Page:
05/19/2005 11:00PM

Derby winners' bloodlines thinning?


NEW YORK - The Derby, be it English or Kentucky, was designed to serve as a leading supplier of new blood to the Thoroughbred industry.

That was certainly the case with the original English version throughout the 19th century when winners such as Whalebone, Emilius, Bay Middleton, The Flying Dutchman, Macaroni, Hermit, and Persimmon had a profound effect on the breed. Even Epsom Derby losers such as Sultan, the 1819 runner-up who would sire eight classic winners, including Stockwell, added immeasurably to the breed.

Thormanby, the Derby winner in 1860, sired the dam of Bend Or, a son of 1873 Derby winner Doncaster, who himself was a son of Stockwell. Bend Or's best son was Ormonde, a British Triple Crown champion who is widely considered to be the best racehorse of the 19th century. That is an example of how the Epsom Derby has transferred class from one generation to the next.

Nineteenth century Derbies also played a major role in spreading Thoroughbred wealth around the globe. In the early 1880's three Derby winners, Iroquois, St Blaise and St Gatien, would go on to become leading sires in North America. The 1893 Derby winner Isinglass would sire three British classic winners before moving to Kentucky, from where he would lead the North American sire lists five times. Flying Fox, winner of the 1899 Derby, was a highly successful stallion in France, from where many of his best sons were later sent to America, insuring that his blood would have a major influence in at least three different countries.

Isinglass was the grandsire of Sir Barton, the first American Triple Crown winner in 1919, the year before Man o' War, the maternal grandson of 1903 Epsom Derby winner Rock Sand, won the Preakness and the Belmont.

Man o' War sired a pair of Kentucky Derby winners himself in Clyde Van Dusen and War Admiral, but many of the better winners of the Kentucky Derby in the first half of the 20th century were sired by imported British stallions.

British-bred stallions - among them Blenheim, Hyperion, and Sir Gallahad - sired 18 Kentucky Derby winners between 1903 and 1947. Among those was the great Sir Gallahad colt Gallant Fox. The 1930 Triple Crown winner produced a Triple Crown winner of his own in Omaha in 1935, two years before Man o' War's son, War Admiral, won his own Triple Crown.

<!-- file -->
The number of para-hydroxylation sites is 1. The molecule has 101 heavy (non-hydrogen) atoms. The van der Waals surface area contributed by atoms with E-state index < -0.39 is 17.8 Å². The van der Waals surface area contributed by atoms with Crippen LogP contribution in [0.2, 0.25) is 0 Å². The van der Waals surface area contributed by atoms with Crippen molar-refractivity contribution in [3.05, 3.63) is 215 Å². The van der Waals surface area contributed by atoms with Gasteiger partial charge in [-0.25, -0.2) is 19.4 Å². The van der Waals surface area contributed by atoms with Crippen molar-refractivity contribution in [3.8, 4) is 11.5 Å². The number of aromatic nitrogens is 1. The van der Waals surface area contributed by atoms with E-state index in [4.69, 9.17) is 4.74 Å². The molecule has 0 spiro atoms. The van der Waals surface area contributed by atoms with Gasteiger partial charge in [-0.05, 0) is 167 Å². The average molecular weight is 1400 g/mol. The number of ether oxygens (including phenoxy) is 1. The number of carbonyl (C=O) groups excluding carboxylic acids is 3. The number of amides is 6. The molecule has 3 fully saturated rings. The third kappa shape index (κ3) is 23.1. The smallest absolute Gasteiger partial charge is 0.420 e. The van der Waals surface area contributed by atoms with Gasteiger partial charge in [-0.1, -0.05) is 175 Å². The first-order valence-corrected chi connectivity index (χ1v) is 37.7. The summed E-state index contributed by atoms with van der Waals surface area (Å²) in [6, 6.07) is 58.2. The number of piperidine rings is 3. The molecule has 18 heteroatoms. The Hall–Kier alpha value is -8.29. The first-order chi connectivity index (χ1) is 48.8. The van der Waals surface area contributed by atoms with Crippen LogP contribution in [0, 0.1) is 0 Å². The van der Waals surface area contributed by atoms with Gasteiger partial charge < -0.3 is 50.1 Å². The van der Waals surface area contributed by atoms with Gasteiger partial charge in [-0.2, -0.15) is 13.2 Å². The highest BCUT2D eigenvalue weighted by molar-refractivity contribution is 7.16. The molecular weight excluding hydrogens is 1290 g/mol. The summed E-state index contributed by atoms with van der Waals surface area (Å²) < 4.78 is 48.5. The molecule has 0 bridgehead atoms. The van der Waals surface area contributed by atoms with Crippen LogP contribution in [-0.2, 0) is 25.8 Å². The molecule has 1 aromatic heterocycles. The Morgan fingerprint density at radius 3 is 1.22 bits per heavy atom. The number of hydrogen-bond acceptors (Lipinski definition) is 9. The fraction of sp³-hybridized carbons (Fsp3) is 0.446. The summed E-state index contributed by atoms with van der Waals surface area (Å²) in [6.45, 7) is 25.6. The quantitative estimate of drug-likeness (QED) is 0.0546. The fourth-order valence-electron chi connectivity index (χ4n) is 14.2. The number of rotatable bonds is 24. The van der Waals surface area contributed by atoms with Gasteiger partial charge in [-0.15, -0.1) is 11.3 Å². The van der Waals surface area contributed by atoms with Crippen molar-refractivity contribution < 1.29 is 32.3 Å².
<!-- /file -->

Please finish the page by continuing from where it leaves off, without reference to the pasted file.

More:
The 1930's, as great a decade as there has ever been in American racing, was the first in which American classic winners produced American classic winners with regularity.

It happened throughout the 1940's too, most notably when 1944 Derby champ Pensive sired 1949 Derby winner Ponder, who would sire Needles, the winner of the 1955 Derby.

Count Fleet, who swept to the 1943 Triple Crown, sired 1951 Derby winner Count Turf. By the 1950's, American racing was probably superior to British racing, but four Derby winners that decade - Dark Star, Determine, Swaps, and Tomy Lee - were by British-bred stallions.

Swaps would beget 1963 Derby winner Chateaugay, but there would not be another case of a Derby winner siring a Derby winner until 1978 Triple Crown winner Seattle Slew got 1984 winner Swale. The last such occurrence came when 1990 Derby winner Unbridled sired 1996 Derby champ Grindstone.

The 1930 Epsom Derby winner Blenheim, the sire of Mahmoud, Whirlaway, and Mumtaz Begummade, made major contributions to the breed, as did 1933 Epsom Derby champ Hyperion, the sire of seven classic winners, among them Pensive. But Epsom Derby winners between 1940 and 1969 hardly distinguished themselves at stud.

It took Northern Dancer to reinstitute the theory of the Derby as a breeding grounds for greatness. Just as so many British stallions had contributed to American racing, here was a Canadian-bred winner of the Kentucky Derby giving back to England.

Northern Dancer sired Epsom Derby winners Nijinsky, The Minstrel, Golden Fleece ,and Secreto, and Nijinsky got Shahrastani, Lammtarra, and Kentucky Derby winner Ferdinand. In the meantime, Paul Mellon's 1971 Epsom Derby winner Mill Reef sired future winners of the Epsom Derby in Shirley Heights and Reference Point.

In addition to Nijinsky and Mill Reef, Roberto, The Minstrel, and Shirley Heights all had successful careers at stud. But there has been a dry spell for the Epsom Derby as a breeding grounds for the future since 1980 which matches that of the Kentucky Derby.

Pleasant Colony (Kentucky, 1981), Nashwan (Epsom, 1989), and Unbridled (Kentucky, 1990), are the only genuinely successful Western stallions to have won their respective Derbies since that year.

Has excellence in the breed been spread too thinly around the world for any Derby winner to make an impact like Northern Dancer or Blenheim? Or have the roles of both the Epsom Derby and the Kentucky Derby as prime classic breeding grounds been supplanted by races for older horses? Only time will tell.